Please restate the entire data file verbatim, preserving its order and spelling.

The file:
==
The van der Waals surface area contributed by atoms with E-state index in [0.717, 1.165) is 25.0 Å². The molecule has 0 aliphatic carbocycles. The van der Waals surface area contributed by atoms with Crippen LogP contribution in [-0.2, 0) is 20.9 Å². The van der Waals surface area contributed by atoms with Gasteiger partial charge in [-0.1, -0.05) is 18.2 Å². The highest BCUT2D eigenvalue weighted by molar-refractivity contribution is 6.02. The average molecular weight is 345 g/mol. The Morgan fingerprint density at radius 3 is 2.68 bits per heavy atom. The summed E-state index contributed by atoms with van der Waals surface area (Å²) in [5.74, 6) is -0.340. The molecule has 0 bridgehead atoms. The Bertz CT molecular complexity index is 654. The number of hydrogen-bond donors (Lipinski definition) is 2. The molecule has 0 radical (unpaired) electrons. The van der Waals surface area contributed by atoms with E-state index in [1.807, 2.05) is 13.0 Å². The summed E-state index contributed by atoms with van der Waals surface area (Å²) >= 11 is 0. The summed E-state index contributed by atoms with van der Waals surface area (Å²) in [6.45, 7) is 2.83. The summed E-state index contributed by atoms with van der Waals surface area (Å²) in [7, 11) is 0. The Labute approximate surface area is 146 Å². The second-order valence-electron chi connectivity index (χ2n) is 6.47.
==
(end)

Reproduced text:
The van der Waals surface area contributed by atoms with E-state index in [0.717, 1.165) is 25.0 Å². The molecule has 0 aliphatic carbocycles. The van der Waals surface area contributed by atoms with Crippen LogP contribution in [-0.2, 0) is 20.9 Å². The van der Waals surface area contributed by atoms with Gasteiger partial charge in [-0.1, -0.05) is 18.2 Å². The highest BCUT2D eigenvalue weighted by molar-refractivity contribution is 6.02. The average molecular weight is 345 g/mol. The Morgan fingerprint density at radius 3 is 2.68 bits per heavy atom. The summed E-state index contributed by atoms with van der Waals surface area (Å²) in [5.74, 6) is -0.340. The molecule has 0 bridgehead atoms. The Bertz CT molecular complexity index is 654. The number of hydrogen-bond donors (Lipinski definition) is 2. The molecule has 0 radical (unpaired) electrons. The van der Waals surface area contributed by atoms with E-state index in [1.807, 2.05) is 13.0 Å². The summed E-state index contributed by atoms with van der Waals surface area (Å²) >= 11 is 0. The summed E-state index contributed by atoms with van der Waals surface area (Å²) in [6.45, 7) is 2.83. The summed E-state index contributed by atoms with van der Waals surface area (Å²) in [7, 11) is 0. The Labute approximate surface area is 146 Å². The second-order valence-electron chi connectivity index (χ2n) is 6.47.